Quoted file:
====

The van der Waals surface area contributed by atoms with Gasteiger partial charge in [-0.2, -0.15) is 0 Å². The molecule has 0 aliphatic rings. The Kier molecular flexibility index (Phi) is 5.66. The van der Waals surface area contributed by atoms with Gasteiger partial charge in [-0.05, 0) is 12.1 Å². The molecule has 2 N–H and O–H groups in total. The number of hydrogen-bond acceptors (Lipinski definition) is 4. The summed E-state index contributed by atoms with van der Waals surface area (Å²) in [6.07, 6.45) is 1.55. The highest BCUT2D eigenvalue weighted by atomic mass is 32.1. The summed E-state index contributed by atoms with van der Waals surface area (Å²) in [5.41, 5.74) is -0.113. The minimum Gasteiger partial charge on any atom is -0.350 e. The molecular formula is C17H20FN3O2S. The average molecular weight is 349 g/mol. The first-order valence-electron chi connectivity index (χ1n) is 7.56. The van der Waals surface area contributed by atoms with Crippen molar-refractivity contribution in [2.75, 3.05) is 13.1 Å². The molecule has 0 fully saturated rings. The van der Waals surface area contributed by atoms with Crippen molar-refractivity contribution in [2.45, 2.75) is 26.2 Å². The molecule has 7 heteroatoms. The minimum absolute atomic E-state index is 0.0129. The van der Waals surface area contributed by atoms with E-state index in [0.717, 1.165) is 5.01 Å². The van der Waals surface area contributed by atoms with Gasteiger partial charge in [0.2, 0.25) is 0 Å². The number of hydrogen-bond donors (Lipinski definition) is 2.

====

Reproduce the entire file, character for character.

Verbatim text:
The van der Waals surface area contributed by atoms with Gasteiger partial charge in [-0.2, -0.15) is 0 Å². The molecule has 0 aliphatic rings. The Kier molecular flexibility index (Phi) is 5.66. The van der Waals surface area contributed by atoms with Gasteiger partial charge in [-0.05, 0) is 12.1 Å². The molecule has 2 N–H and O–H groups in total. The number of hydrogen-bond acceptors (Lipinski definition) is 4. The summed E-state index contributed by atoms with van der Waals surface area (Å²) in [6.07, 6.45) is 1.55. The highest BCUT2D eigenvalue weighted by atomic mass is 32.1. The summed E-state index contributed by atoms with van der Waals surface area (Å²) in [5.41, 5.74) is -0.113. The minimum Gasteiger partial charge on any atom is -0.350 e. The molecular formula is C17H20FN3O2S. The average molecular weight is 349 g/mol. The first-order valence-electron chi connectivity index (χ1n) is 7.56. The van der Waals surface area contributed by atoms with Crippen molar-refractivity contribution in [2.75, 3.05) is 13.1 Å². The molecule has 0 fully saturated rings. The van der Waals surface area contributed by atoms with Crippen molar-refractivity contribution in [2.45, 2.75) is 26.2 Å². The molecule has 7 heteroatoms. The minimum absolute atomic E-state index is 0.0129. The van der Waals surface area contributed by atoms with E-state index in [0.717, 1.165) is 5.01 Å². The van der Waals surface area contributed by atoms with Gasteiger partial charge in [0.2, 0.25) is 0 Å². The number of hydrogen-bond donors (Lipinski definition) is 2.